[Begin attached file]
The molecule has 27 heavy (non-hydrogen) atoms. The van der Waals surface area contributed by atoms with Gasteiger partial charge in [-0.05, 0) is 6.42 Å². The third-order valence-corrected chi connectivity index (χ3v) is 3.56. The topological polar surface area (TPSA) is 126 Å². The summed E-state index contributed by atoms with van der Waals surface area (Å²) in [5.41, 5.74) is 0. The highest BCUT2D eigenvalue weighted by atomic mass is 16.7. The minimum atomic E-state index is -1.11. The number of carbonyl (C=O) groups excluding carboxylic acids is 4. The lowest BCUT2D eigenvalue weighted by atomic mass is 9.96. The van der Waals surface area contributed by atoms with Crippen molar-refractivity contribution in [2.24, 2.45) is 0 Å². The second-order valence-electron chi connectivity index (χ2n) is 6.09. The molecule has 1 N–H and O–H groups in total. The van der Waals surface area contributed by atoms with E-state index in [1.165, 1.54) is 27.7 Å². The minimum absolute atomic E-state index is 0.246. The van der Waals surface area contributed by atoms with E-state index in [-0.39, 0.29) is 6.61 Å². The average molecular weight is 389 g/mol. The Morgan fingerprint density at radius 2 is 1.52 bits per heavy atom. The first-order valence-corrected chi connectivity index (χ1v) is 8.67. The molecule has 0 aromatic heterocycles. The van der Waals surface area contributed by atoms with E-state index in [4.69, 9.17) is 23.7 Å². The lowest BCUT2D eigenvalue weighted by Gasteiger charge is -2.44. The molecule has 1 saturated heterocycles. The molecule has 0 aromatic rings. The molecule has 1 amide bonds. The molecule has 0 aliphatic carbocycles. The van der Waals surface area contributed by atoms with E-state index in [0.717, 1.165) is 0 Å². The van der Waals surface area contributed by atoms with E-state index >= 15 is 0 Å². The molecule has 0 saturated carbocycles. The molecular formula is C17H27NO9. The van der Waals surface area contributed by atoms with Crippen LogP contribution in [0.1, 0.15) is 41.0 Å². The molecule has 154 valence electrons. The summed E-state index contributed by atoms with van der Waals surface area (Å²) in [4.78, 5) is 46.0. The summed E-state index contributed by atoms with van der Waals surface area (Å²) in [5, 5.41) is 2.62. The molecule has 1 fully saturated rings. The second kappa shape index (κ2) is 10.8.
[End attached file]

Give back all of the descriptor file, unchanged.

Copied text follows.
The molecule has 27 heavy (non-hydrogen) atoms. The van der Waals surface area contributed by atoms with Gasteiger partial charge in [-0.05, 0) is 6.42 Å². The third-order valence-corrected chi connectivity index (χ3v) is 3.56. The topological polar surface area (TPSA) is 126 Å². The summed E-state index contributed by atoms with van der Waals surface area (Å²) in [5.41, 5.74) is 0. The highest BCUT2D eigenvalue weighted by atomic mass is 16.7. The minimum atomic E-state index is -1.11. The number of carbonyl (C=O) groups excluding carboxylic acids is 4. The lowest BCUT2D eigenvalue weighted by atomic mass is 9.96. The van der Waals surface area contributed by atoms with Crippen molar-refractivity contribution in [2.24, 2.45) is 0 Å². The second-order valence-electron chi connectivity index (χ2n) is 6.09. The molecule has 1 N–H and O–H groups in total. The van der Waals surface area contributed by atoms with E-state index in [1.165, 1.54) is 27.7 Å². The minimum absolute atomic E-state index is 0.246. The van der Waals surface area contributed by atoms with E-state index in [-0.39, 0.29) is 6.61 Å². The average molecular weight is 389 g/mol. The Morgan fingerprint density at radius 2 is 1.52 bits per heavy atom. The first-order valence-corrected chi connectivity index (χ1v) is 8.67. The molecule has 0 aromatic heterocycles. The van der Waals surface area contributed by atoms with E-state index in [4.69, 9.17) is 23.7 Å². The lowest BCUT2D eigenvalue weighted by Gasteiger charge is -2.44. The molecule has 1 saturated heterocycles. The molecule has 0 aromatic rings. The molecule has 1 amide bonds. The molecule has 0 aliphatic carbocycles. The van der Waals surface area contributed by atoms with E-state index in [0.717, 1.165) is 0 Å². The van der Waals surface area contributed by atoms with E-state index >= 15 is 0 Å². The molecule has 0 saturated carbocycles. The molecular formula is C17H27NO9. The van der Waals surface area contributed by atoms with Crippen LogP contribution in [0.1, 0.15) is 41.0 Å². The molecule has 154 valence electrons. The summed E-state index contributed by atoms with van der Waals surface area (Å²) in [4.78, 5) is 46.0. The summed E-state index contributed by atoms with van der Waals surface area (Å²) in [5, 5.41) is 2.62. The molecule has 1 fully saturated rings. The second kappa shape index (κ2) is 10.8.